Go to your local users group. If you don’t know if you have a local users group in your area, check the sascommunity.org page that lists bunches of them. There are six in California listed on their site and I heard of two others that started very recently that aren’t listed.
LABSUG is the Los Angles Basin SAS Users Group and it is pretty typical. It only meets once a year, organized by the FABULOUS Kim Le Bouton. If you live around LA, you should go. It is super-cheap at $35 for early registration, you get to meet about 100 people who are interested in SAS and statistics and the speakers are good.
If you are a hyper-critical type of person, well you can find something to criticize, but don’t sit next to me. Since there is only one session at a time, you may find some sessions too advanced for you and others too basic. I have two suggestions in this case:
- Try to benefit in some way. Even if it is way too advanced, you can probably glean something. Then, when a year or so down the road you run into that concept or procedure again, it won’t be completely unfamiliar. If it is too basic, if you have forgotten more SAS/ statistics than most people will ever know, there may be something in there you have forgotten. If you are that advanced, you probably present or teach a lot yourself. Personally, I’m always on the look out for good tips, from references to visuals to organization, that help get a point across and keep the audience from falling asleep.
- Do something else during that talk. Come late or leave early – the agenda is published in advance. If you need to step out and check your text messages, send an email to the office or catch up on work, no one is going to get upset. It’s not middle school. You don’t have to go to every class. We’re all adults and understand everyone has multiple responsibilities.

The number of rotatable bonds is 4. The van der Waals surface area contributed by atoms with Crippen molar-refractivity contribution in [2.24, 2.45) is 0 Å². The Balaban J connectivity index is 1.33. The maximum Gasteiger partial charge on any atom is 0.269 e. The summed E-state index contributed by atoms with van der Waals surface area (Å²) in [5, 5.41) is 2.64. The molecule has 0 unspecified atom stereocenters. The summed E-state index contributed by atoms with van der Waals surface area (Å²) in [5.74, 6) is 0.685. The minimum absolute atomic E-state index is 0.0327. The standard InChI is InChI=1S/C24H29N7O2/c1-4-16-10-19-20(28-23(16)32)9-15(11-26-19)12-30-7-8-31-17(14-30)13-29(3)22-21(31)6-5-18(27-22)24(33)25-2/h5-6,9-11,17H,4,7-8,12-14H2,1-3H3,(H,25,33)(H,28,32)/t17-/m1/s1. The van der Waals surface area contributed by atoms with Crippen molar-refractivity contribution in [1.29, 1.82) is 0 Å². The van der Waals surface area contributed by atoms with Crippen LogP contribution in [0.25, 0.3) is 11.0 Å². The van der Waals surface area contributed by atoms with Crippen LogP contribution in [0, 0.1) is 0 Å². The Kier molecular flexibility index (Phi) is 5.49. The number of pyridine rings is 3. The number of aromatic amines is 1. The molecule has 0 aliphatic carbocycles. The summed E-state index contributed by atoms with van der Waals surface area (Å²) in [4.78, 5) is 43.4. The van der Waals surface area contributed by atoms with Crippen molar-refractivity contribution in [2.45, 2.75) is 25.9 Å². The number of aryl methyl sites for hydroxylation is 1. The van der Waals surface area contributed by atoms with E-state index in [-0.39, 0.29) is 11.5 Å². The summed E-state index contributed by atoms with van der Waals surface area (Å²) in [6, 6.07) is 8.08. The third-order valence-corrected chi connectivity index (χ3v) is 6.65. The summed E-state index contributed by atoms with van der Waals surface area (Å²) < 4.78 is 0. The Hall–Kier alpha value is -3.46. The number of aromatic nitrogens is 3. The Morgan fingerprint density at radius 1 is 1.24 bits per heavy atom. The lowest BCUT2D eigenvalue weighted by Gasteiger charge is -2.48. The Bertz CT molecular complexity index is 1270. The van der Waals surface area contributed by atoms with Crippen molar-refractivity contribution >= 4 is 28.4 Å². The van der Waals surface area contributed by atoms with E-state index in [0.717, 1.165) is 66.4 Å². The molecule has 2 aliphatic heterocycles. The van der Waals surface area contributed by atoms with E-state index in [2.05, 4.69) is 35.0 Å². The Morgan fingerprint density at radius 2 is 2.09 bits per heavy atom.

On the flip side, although not every talk will meet everyone’s interest or need, almost everyone will find at least ONE topic that is useful. It’s something for everybody and the great advantage of local users groups is their accessibility to everyone. You don’t need thousands of dollars in your travel budget.
What you missed, in tweets
(Not only is this an extremely lazy way to do a blog post, but it also accomplishes the main purpose of this blog which is to remind me of stuff I thought and then forgot. For example, the COMPARE statement and looking up what a segment is.)
In reverse chronological order…
Ods HTML gpath=”something” – will save your graphs in the specified directory. nice
I’m thinking of making a bubble chart that looks lie soap bubbles because
Ods journal style good for graphs that are going to be printed in black and white
With Compare statement with sgscatter you can, for example, have side by side plots of your experimental and control groups
I created each of these plots with just 3 statements – & 1 of the statements was “run” – Lora Delwiche
Lora Delwiche just made everyone in the room a believer in SGPLOT
Renato at LABSug worth knowing the difference between if-then & SELECT statement
Take-away from GTL presentation – you can make any kind of graph you can imagine- whether you should or not is a different issue
If I was doing a talk on graphics I would interleave program statement slides with slides of what this does on the graph
Proc gproject projects data into a Cartesian coordinate space – who knew?
I don’t know what segment does in the maps data set. Must find out
I think if I needed a graph as fancy as some of those in the GTL examples I’d have an artist draw it vs use SAS
I understand the R comment – GTL looks more like “real programming” that typical SAS code. not sure that is good
Interesting population pyramid example at LABsug comparing population distribution of Qatar & US convinced me of use of GTL
Just overheard someone comment that GTL looked like R
Use proc sgrender to put data and template together
GTL = graphics template language to make spiffy graphs A reason to get SAS 9.3
Ods graphics editor – stand alone free install from SAS website? Must check on this
Off to LABSUG I’d call my mom on the drive in but if she hears from me at this hour she’ll wonder who died
If you want to learn about LABSUG, you can find out more on the sascommunity.org site Los Angeles Basin SAS Users Group page